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The Atlantic - Prison Blocks: The toll of incarceration on one New Orleans neighborhood

HURRICANE KATRINA DISPLACED hundreds of thousands of New Orleans residents; as they’ve returned, their struggles to remake their lives and communities have been well chronicled. But smaller waves of displacement, followed by straggling return, have been washing through the city, largely unremarked, for many years. In 2003, upwards of 12,000 New Orleans–area residents left the city for prison; more than half were expected to return home within three years. This destructive cycle, interrupted by the storm, is slowly reasserting itself.

Nationwide, an estimated two-thirds of the people who leave prison are rearrested within three years. A disproportionate number of them come from a few urban neighborhoods in big cities. Many states spend more than $1 million a year to incarcerate the residents of single blocks or small neighborhoods.

One such “million-dollar neighborhood” is shown above—a half-square-mile portion of Central City, an impoverished district southwest of the French Quarter. In 2007, 55 people from this neighborhood entered prison; the cost of their incarceration will likely reach about $2 million.

The perpetual migration between prison and a few predictable neighborhoods is not only costly—it also destabilizes community life. Some New Orleans officials and community groups are now using prison-admission maps like these to explore new investments—block by block—in the social infrastructure of these damaged neighborhoods. Plenty of money is already being spent onthese neighborhoods, in the form of policing and prison costs; the hope is that by spending more money in them, in a highly targeted fashion, the release-and-return-to-prison cycle can eventually be broken.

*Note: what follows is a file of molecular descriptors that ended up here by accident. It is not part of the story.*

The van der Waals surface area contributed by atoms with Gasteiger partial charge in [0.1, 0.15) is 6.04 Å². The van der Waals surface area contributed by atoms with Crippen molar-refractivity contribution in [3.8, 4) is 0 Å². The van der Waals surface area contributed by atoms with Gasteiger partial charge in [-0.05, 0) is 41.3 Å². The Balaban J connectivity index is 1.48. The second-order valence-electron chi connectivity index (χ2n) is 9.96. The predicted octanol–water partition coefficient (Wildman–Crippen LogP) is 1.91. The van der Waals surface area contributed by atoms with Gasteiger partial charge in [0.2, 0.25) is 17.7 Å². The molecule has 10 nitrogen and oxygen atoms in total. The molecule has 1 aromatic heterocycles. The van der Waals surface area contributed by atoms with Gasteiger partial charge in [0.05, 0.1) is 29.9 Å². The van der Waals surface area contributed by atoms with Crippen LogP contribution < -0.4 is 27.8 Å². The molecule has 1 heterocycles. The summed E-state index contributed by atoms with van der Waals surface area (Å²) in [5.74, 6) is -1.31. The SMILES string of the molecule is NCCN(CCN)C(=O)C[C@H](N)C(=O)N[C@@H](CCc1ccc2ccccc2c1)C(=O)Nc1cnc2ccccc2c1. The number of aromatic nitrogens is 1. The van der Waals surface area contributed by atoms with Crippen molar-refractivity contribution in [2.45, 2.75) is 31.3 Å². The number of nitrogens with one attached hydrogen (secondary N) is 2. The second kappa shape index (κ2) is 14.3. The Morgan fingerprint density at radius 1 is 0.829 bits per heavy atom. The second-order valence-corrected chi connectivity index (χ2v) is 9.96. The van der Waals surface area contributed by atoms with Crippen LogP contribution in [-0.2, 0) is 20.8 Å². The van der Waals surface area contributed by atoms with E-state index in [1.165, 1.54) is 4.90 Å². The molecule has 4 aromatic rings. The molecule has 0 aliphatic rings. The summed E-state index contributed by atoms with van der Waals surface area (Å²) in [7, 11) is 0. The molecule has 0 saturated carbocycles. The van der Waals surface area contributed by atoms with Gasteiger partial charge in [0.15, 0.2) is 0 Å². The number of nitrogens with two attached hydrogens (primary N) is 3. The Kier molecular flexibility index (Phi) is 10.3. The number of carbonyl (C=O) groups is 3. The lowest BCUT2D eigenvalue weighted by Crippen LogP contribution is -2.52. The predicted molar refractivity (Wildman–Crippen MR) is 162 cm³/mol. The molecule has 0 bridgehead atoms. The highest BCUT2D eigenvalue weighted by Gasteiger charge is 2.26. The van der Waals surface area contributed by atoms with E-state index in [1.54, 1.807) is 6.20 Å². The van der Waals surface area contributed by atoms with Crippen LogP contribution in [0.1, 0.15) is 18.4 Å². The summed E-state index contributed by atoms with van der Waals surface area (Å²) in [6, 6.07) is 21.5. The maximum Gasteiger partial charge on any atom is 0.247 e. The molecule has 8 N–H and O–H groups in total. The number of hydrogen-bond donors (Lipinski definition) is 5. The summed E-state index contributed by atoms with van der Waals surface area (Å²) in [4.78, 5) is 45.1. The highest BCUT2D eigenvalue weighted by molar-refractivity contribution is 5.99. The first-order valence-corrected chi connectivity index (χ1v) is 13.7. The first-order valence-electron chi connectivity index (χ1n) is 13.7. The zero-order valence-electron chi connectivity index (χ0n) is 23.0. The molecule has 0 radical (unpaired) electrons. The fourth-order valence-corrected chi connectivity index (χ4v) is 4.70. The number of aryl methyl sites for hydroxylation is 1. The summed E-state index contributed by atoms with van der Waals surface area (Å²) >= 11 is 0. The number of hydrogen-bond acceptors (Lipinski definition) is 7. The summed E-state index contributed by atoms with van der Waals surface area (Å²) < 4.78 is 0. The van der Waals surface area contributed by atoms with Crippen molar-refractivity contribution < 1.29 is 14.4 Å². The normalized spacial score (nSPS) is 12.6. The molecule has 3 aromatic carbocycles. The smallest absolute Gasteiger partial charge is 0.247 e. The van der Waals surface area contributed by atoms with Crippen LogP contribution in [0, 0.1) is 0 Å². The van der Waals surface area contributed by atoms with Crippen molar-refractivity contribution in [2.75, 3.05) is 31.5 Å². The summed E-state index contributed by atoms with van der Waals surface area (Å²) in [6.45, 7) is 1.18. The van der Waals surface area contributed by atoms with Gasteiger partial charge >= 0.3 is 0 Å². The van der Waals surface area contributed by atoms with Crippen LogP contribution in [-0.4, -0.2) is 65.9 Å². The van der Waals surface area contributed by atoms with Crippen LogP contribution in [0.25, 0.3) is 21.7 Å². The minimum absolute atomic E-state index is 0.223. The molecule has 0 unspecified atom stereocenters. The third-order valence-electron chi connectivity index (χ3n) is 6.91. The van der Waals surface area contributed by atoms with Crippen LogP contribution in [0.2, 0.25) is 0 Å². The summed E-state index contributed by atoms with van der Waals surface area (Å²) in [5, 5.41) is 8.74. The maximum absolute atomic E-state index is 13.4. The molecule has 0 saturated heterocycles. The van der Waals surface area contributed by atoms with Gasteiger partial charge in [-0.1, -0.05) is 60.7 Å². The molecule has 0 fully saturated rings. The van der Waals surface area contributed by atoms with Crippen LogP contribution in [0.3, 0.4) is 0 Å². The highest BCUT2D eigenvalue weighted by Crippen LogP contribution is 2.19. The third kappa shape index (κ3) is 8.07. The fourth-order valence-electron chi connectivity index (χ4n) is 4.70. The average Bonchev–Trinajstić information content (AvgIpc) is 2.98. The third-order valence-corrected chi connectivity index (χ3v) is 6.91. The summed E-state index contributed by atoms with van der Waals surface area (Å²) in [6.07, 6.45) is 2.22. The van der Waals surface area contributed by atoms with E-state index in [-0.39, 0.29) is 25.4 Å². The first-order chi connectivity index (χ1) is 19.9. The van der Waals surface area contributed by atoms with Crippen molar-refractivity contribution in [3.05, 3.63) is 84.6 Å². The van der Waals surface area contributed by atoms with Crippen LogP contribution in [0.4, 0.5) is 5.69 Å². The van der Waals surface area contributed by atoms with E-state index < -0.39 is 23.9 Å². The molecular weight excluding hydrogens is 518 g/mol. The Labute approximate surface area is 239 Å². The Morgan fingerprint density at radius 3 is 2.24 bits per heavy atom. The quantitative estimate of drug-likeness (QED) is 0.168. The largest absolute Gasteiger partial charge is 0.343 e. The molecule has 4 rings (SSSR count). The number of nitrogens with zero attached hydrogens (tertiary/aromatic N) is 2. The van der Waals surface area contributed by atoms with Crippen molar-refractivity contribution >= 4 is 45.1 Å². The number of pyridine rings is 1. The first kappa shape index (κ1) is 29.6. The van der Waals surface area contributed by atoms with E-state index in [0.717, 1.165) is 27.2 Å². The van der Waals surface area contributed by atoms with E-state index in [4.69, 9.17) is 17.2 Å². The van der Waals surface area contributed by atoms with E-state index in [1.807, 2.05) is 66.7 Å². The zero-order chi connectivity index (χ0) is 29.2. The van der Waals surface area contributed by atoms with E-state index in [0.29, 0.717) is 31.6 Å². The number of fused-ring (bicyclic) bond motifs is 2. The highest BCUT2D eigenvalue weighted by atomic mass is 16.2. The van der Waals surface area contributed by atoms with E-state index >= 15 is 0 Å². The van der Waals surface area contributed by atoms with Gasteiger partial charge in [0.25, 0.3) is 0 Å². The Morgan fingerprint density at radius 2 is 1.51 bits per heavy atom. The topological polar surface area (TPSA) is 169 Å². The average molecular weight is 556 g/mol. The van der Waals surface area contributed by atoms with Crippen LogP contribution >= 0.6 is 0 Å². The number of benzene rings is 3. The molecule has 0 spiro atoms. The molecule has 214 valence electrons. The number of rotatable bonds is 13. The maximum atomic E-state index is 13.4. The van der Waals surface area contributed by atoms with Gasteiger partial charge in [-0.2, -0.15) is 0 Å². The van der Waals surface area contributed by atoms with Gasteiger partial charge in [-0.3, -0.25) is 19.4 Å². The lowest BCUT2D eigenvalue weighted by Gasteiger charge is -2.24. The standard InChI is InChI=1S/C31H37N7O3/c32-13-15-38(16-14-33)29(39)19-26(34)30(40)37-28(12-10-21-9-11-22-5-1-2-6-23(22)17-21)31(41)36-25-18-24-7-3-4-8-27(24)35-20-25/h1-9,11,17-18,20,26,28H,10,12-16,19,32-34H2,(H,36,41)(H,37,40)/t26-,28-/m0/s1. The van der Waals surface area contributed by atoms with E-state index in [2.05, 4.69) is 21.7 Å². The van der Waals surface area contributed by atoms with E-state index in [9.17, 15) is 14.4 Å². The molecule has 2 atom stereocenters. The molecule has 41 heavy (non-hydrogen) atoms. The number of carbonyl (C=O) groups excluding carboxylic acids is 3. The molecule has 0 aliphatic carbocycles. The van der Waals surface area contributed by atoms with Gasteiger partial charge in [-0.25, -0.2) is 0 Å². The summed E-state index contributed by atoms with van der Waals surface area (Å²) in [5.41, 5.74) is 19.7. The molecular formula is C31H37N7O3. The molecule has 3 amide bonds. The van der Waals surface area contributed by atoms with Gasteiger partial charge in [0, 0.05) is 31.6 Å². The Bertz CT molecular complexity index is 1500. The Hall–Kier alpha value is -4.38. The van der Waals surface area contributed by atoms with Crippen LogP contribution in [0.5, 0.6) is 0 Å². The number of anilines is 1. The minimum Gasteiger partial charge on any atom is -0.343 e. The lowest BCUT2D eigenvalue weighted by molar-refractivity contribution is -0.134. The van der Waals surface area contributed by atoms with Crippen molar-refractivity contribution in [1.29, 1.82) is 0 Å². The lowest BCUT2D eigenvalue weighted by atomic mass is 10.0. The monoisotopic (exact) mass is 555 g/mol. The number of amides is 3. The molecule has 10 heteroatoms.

The Same Old Problem

The maps below show the citywide density of prison admissions in recent years. As of 2007, incarceration rates had not returned to their pre-storm levels, but they had been rising. Incarceration patterns had also shifted, reflecting the uneven return of the population. In the badly damaged Lower Ninth Ward, for example, prison admissions were down by 75 percent, though that’s hardly cause for celebration: the district’s population had fallen by 85 percent since 2000.

Visit the link below to find out more:

http://www.theatlantic.com/magazine/archive/2009/03/prison-blocks/307294/

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Posted date: 
Sunday, March 1, 2009